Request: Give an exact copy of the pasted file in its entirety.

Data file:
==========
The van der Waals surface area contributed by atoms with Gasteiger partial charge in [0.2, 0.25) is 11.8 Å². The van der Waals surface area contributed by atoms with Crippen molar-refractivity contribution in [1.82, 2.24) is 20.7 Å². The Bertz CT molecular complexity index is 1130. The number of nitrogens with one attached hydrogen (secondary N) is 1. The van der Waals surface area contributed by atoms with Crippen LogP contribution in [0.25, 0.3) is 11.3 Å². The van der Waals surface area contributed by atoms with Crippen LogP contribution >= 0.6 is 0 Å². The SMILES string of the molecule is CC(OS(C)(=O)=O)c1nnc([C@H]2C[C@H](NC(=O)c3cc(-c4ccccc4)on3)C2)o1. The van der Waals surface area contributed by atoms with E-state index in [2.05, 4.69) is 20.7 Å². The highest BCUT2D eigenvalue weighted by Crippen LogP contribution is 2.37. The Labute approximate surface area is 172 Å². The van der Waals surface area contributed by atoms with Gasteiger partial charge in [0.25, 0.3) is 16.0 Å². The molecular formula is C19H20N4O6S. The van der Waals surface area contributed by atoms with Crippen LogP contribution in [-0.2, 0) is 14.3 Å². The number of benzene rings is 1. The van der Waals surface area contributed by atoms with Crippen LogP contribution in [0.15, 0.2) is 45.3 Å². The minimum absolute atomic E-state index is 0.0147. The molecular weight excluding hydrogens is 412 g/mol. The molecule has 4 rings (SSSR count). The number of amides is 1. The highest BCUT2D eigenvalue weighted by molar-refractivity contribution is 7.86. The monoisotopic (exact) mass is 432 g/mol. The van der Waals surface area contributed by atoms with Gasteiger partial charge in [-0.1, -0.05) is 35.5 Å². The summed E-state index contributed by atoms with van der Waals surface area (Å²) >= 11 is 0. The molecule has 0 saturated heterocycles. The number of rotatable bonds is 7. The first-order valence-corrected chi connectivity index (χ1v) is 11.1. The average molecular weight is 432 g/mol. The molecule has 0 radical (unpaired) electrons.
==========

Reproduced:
The van der Waals surface area contributed by atoms with Gasteiger partial charge in [0.2, 0.25) is 11.8 Å². The van der Waals surface area contributed by atoms with Crippen molar-refractivity contribution in [1.82, 2.24) is 20.7 Å². The Bertz CT molecular complexity index is 1130. The number of nitrogens with one attached hydrogen (secondary N) is 1. The van der Waals surface area contributed by atoms with Crippen LogP contribution in [0.25, 0.3) is 11.3 Å². The van der Waals surface area contributed by atoms with Crippen LogP contribution >= 0.6 is 0 Å². The SMILES string of the molecule is CC(OS(C)(=O)=O)c1nnc([C@H]2C[C@H](NC(=O)c3cc(-c4ccccc4)on3)C2)o1. The van der Waals surface area contributed by atoms with E-state index in [2.05, 4.69) is 20.7 Å². The highest BCUT2D eigenvalue weighted by Crippen LogP contribution is 2.37. The Labute approximate surface area is 172 Å². The van der Waals surface area contributed by atoms with Gasteiger partial charge in [0.25, 0.3) is 16.0 Å². The molecular formula is C19H20N4O6S. The van der Waals surface area contributed by atoms with Crippen LogP contribution in [-0.2, 0) is 14.3 Å². The number of benzene rings is 1. The van der Waals surface area contributed by atoms with Crippen LogP contribution in [0.15, 0.2) is 45.3 Å². The minimum absolute atomic E-state index is 0.0147. The molecular weight excluding hydrogens is 412 g/mol. The molecule has 4 rings (SSSR count). The number of amides is 1. The highest BCUT2D eigenvalue weighted by molar-refractivity contribution is 7.86. The monoisotopic (exact) mass is 432 g/mol. The van der Waals surface area contributed by atoms with Gasteiger partial charge in [-0.1, -0.05) is 35.5 Å². The summed E-state index contributed by atoms with van der Waals surface area (Å²) >= 11 is 0. The molecule has 0 saturated heterocycles. The number of rotatable bonds is 7. The first-order valence-corrected chi connectivity index (χ1v) is 11.1. The average molecular weight is 432 g/mol. The molecule has 0 radical (unpaired) electrons.